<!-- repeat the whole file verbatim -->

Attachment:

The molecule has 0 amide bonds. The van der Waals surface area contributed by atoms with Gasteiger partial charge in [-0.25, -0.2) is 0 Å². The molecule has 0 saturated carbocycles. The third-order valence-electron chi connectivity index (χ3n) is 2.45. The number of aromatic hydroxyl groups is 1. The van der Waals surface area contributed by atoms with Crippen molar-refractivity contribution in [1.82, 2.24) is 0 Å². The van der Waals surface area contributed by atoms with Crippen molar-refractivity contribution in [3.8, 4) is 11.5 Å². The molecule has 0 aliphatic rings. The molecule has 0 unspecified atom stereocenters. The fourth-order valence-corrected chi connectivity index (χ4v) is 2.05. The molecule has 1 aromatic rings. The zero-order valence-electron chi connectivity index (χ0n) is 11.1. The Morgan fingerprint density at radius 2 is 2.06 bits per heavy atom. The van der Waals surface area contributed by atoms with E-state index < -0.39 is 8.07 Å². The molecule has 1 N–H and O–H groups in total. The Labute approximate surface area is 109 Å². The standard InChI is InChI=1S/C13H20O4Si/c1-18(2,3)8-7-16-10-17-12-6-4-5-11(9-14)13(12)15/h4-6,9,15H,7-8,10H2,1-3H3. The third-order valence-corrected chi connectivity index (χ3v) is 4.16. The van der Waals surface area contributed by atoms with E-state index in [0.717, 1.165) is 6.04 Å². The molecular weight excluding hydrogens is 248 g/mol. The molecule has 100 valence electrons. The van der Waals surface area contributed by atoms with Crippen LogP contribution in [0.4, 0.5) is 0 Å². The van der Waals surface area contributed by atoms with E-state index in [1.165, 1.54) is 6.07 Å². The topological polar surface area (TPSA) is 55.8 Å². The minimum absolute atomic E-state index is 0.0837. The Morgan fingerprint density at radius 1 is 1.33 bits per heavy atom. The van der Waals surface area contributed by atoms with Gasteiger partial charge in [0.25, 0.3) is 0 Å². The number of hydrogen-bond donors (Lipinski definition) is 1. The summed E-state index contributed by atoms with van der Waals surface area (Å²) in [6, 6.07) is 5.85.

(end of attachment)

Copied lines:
The molecule has 0 amide bonds. The van der Waals surface area contributed by atoms with Gasteiger partial charge in [-0.25, -0.2) is 0 Å². The molecule has 0 saturated carbocycles. The third-order valence-electron chi connectivity index (χ3n) is 2.45. The number of aromatic hydroxyl groups is 1. The van der Waals surface area contributed by atoms with Crippen molar-refractivity contribution in [1.82, 2.24) is 0 Å². The van der Waals surface area contributed by atoms with Crippen molar-refractivity contribution in [3.8, 4) is 11.5 Å². The molecule has 0 aliphatic rings. The molecule has 0 unspecified atom stereocenters. The fourth-order valence-corrected chi connectivity index (χ4v) is 2.05. The molecule has 1 aromatic rings. The zero-order valence-electron chi connectivity index (χ0n) is 11.1. The Morgan fingerprint density at radius 2 is 2.06 bits per heavy atom. The van der Waals surface area contributed by atoms with E-state index < -0.39 is 8.07 Å². The molecule has 1 N–H and O–H groups in total. The Labute approximate surface area is 109 Å². The standard InChI is InChI=1S/C13H20O4Si/c1-18(2,3)8-7-16-10-17-12-6-4-5-11(9-14)13(12)15/h4-6,9,15H,7-8,10H2,1-3H3. The third-order valence-corrected chi connectivity index (χ3v) is 4.16. The van der Waals surface area contributed by atoms with E-state index in [0.717, 1.165) is 6.04 Å². The molecular weight excluding hydrogens is 248 g/mol. The molecule has 100 valence electrons. The van der Waals surface area contributed by atoms with Crippen LogP contribution in [0.4, 0.5) is 0 Å². The van der Waals surface area contributed by atoms with E-state index in [1.165, 1.54) is 6.07 Å². The topological polar surface area (TPSA) is 55.8 Å². The minimum absolute atomic E-state index is 0.0837. The Morgan fingerprint density at radius 1 is 1.33 bits per heavy atom. The van der Waals surface area contributed by atoms with Gasteiger partial charge in [0.25, 0.3) is 0 Å². The number of hydrogen-bond donors (Lipinski definition) is 1. The summed E-state index contributed by atoms with van der Waals surface area (Å²) in [6, 6.07) is 5.85.